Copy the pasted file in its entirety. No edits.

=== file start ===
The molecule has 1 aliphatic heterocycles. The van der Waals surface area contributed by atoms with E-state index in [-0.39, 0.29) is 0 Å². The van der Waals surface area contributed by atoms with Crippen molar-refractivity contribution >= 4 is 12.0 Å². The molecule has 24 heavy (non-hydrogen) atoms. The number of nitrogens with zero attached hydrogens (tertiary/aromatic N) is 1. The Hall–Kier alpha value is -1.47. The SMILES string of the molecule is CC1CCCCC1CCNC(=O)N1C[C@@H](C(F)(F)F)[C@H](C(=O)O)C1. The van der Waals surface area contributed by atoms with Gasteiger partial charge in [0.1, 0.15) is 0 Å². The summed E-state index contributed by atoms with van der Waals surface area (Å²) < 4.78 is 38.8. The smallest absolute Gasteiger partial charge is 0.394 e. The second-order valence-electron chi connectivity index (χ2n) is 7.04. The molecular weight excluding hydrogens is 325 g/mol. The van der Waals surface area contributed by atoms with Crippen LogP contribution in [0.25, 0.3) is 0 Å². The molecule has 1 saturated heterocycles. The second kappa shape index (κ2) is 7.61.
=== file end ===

The molecule has 1 aliphatic heterocycles. The van der Waals surface area contributed by atoms with E-state index in [-0.39, 0.29) is 0 Å². The van der Waals surface area contributed by atoms with Crippen molar-refractivity contribution >= 4 is 12.0 Å². The molecule has 24 heavy (non-hydrogen) atoms. The number of nitrogens with zero attached hydrogens (tertiary/aromatic N) is 1. The Hall–Kier alpha value is -1.47. The SMILES string of the molecule is CC1CCCCC1CCNC(=O)N1C[C@@H](C(F)(F)F)[C@H](C(=O)O)C1. The van der Waals surface area contributed by atoms with Gasteiger partial charge in [0.1, 0.15) is 0 Å². The summed E-state index contributed by atoms with van der Waals surface area (Å²) < 4.78 is 38.8. The smallest absolute Gasteiger partial charge is 0.394 e. The second-order valence-electron chi connectivity index (χ2n) is 7.04. The molecular weight excluding hydrogens is 325 g/mol. The van der Waals surface area contributed by atoms with Crippen LogP contribution in [0.25, 0.3) is 0 Å². The molecule has 1 saturated heterocycles. The second kappa shape index (κ2) is 7.61.